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Cow Eye Dissection in Grade 4

Grade 4 students are studying how the nervous system and vision are connected. In the unit they are identifying different parts of the eye and how they connect to the brain. Students are dissecting the eye of a cow because it is most similar to that of a human being.

This comprehensive science lesson includes the following (among other components):

-Students take turns holding the eye and observing it.

-Students take turns cutting the eye in half around the sclera.

-Students take turns observing the front of the eye, holding it up to the light and looking through the pupil.

-Students gently remove the lens from the vitreous humor, then look through it.

After the lesson, students have the opportunity to write about their dissection experience in their lab book.

PLAID Shows The Film: Class Divide

On October 18, PLAID showed the film Class Divide as part of their ongoing film series.

PLAID’s mission is to support a vibrant and inclusive environment in which all members of the community can celebrate their authentic selves. 

We foster open dialogue through family programs, parent education, and community outreach.

Class Divide highlights the recent effects of hyper-gentrification in New York City’s West Chelsea, focusing on an intersection where an elite private school (Avenues) sits directly across the street from public housing projects.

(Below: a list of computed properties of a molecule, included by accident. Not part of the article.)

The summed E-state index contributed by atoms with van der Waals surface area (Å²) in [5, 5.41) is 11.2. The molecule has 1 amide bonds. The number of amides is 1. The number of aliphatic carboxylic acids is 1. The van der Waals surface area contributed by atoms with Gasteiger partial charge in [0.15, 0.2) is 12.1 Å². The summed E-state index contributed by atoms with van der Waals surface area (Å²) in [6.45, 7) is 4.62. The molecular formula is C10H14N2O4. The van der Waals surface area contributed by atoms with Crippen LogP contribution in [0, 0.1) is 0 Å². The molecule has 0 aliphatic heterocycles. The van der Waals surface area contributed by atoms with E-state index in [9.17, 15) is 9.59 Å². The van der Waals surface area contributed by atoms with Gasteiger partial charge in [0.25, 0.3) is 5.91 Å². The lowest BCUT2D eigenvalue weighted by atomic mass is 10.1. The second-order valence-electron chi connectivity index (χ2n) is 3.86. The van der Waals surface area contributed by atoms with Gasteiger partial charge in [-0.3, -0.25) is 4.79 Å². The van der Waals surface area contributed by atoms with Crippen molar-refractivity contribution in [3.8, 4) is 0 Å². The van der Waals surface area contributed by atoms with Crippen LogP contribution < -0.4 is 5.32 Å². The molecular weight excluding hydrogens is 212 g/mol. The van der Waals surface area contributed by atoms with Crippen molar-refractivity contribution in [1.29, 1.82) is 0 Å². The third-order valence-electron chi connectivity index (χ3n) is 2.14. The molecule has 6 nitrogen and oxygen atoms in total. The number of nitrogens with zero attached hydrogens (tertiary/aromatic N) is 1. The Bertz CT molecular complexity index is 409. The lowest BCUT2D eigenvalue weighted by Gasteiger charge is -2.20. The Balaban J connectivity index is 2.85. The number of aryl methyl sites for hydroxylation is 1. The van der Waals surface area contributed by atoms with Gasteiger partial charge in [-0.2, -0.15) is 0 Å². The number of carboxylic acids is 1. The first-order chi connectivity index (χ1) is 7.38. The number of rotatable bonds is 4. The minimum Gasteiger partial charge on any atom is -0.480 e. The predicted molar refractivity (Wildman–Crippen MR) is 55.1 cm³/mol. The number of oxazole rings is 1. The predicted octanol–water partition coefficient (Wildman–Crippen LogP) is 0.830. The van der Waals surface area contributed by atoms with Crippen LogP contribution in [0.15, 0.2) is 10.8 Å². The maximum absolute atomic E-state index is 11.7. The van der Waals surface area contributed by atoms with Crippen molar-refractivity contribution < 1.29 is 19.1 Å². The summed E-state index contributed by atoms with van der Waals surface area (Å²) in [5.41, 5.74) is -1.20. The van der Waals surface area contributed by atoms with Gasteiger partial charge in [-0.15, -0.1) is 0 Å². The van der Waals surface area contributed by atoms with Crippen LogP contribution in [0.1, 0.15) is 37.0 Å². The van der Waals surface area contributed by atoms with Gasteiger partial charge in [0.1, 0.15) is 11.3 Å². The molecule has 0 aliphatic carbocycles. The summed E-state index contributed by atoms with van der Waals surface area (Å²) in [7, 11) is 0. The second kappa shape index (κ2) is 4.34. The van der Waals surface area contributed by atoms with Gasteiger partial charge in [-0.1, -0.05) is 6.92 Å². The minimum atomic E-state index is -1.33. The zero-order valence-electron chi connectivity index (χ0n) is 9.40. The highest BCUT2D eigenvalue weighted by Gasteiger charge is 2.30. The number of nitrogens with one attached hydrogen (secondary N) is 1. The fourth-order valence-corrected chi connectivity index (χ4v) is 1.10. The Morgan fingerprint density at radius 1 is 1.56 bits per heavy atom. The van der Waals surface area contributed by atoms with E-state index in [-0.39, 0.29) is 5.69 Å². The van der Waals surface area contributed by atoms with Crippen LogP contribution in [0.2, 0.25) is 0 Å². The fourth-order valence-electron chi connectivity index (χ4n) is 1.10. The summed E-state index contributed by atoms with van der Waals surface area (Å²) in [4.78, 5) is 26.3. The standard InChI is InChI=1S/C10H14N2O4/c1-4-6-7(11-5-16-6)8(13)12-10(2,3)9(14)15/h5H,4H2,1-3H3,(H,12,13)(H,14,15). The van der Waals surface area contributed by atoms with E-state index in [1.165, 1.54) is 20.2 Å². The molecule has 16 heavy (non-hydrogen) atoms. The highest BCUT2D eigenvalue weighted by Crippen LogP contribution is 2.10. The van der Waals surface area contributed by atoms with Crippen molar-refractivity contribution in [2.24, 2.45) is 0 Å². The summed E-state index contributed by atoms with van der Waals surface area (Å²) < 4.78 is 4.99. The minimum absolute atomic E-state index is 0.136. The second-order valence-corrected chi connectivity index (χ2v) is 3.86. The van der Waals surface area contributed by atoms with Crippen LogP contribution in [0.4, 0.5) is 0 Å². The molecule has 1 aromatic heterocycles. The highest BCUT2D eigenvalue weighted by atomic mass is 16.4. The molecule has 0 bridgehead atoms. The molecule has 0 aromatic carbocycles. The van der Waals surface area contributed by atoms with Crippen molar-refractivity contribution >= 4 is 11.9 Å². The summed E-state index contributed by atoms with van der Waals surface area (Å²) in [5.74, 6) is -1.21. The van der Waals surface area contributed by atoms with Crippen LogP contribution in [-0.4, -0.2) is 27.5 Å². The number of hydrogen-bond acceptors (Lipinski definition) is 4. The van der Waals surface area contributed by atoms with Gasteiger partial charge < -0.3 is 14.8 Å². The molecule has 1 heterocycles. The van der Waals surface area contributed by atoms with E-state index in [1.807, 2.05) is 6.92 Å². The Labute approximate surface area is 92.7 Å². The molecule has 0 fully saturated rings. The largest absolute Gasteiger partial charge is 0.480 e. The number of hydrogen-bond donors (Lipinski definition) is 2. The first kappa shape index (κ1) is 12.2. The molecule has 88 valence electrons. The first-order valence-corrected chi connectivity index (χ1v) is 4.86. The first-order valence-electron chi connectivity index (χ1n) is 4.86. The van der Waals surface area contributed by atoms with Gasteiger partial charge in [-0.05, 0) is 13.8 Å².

The film made the following points (among others):

-Wealthy people can often feel poor in relation to others who are more well off

-The creation of the High Line walking area in New York City led to rapid gentrification

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Technology, Physical Education, and The Hamlin Creed

Grade 6 students are working in teams to design an app that describes what they are learning in their PE rotations and how those skills relate to The Hamlin Creed.

The apps have four screens — one home screen and one screen for each rotation (climbing, dance, and group sports). Each student is responsible for creating one screen that describes the current rotation. The team works together to make the home screen.

Students brainstormed what the app would look like, considering colors, button types, and font size, while designing a uniform appearance for all four screens.

Below is an example of a screen that incorporates courage and respect from The Hamlin Creed: